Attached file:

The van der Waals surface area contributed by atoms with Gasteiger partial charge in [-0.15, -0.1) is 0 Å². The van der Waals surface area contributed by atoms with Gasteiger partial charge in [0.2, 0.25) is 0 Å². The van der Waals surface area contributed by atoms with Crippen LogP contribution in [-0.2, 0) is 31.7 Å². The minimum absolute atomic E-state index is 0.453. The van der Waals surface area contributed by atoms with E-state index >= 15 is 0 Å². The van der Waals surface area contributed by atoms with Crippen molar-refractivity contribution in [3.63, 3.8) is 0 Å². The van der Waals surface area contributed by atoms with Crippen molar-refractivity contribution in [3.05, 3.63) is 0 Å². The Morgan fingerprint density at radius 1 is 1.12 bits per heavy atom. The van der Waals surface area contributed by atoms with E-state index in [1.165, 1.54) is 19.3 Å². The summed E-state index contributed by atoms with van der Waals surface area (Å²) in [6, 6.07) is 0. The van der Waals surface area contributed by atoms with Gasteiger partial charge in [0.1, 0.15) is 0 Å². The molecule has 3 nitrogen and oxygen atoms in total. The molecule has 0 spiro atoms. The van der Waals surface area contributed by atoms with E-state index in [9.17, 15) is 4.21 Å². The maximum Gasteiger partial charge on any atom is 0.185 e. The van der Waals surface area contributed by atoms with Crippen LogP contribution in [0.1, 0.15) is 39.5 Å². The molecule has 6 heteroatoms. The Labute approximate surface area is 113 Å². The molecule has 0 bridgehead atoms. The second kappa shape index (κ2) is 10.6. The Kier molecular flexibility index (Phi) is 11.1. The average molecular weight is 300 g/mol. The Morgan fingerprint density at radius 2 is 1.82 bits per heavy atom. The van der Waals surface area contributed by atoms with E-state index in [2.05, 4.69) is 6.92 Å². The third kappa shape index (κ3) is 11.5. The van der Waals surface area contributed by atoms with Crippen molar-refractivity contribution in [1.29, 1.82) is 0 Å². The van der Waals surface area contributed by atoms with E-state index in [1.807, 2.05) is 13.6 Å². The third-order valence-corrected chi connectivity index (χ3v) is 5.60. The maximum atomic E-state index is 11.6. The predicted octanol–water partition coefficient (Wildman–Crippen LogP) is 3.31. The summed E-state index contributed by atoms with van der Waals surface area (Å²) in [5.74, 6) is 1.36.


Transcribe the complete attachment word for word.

The van der Waals surface area contributed by atoms with Gasteiger partial charge in [-0.15, -0.1) is 0 Å². The van der Waals surface area contributed by atoms with Gasteiger partial charge in [0.2, 0.25) is 0 Å². The van der Waals surface area contributed by atoms with Crippen LogP contribution in [-0.2, 0) is 31.7 Å². The minimum absolute atomic E-state index is 0.453. The van der Waals surface area contributed by atoms with E-state index >= 15 is 0 Å². The van der Waals surface area contributed by atoms with Crippen molar-refractivity contribution in [3.63, 3.8) is 0 Å². The van der Waals surface area contributed by atoms with Crippen molar-refractivity contribution in [3.05, 3.63) is 0 Å². The Morgan fingerprint density at radius 1 is 1.12 bits per heavy atom. The van der Waals surface area contributed by atoms with E-state index in [1.165, 1.54) is 19.3 Å². The summed E-state index contributed by atoms with van der Waals surface area (Å²) in [6, 6.07) is 0. The van der Waals surface area contributed by atoms with Gasteiger partial charge in [0.1, 0.15) is 0 Å². The molecule has 3 nitrogen and oxygen atoms in total. The molecule has 0 spiro atoms. The van der Waals surface area contributed by atoms with E-state index in [9.17, 15) is 4.21 Å². The maximum Gasteiger partial charge on any atom is 0.185 e. The van der Waals surface area contributed by atoms with Crippen LogP contribution in [0.1, 0.15) is 39.5 Å². The molecule has 6 heteroatoms. The Labute approximate surface area is 113 Å². The molecule has 0 bridgehead atoms. The second kappa shape index (κ2) is 10.6. The Kier molecular flexibility index (Phi) is 11.1. The average molecular weight is 300 g/mol. The Morgan fingerprint density at radius 2 is 1.82 bits per heavy atom. The van der Waals surface area contributed by atoms with E-state index in [2.05, 4.69) is 6.92 Å². The third kappa shape index (κ3) is 11.5. The van der Waals surface area contributed by atoms with Crippen molar-refractivity contribution in [1.29, 1.82) is 0 Å². The van der Waals surface area contributed by atoms with E-state index in [1.807, 2.05) is 13.6 Å². The third-order valence-corrected chi connectivity index (χ3v) is 5.60. The maximum atomic E-state index is 11.6. The predicted octanol–water partition coefficient (Wildman–Crippen LogP) is 3.31. The summed E-state index contributed by atoms with van der Waals surface area (Å²) in [5.74, 6) is 1.36.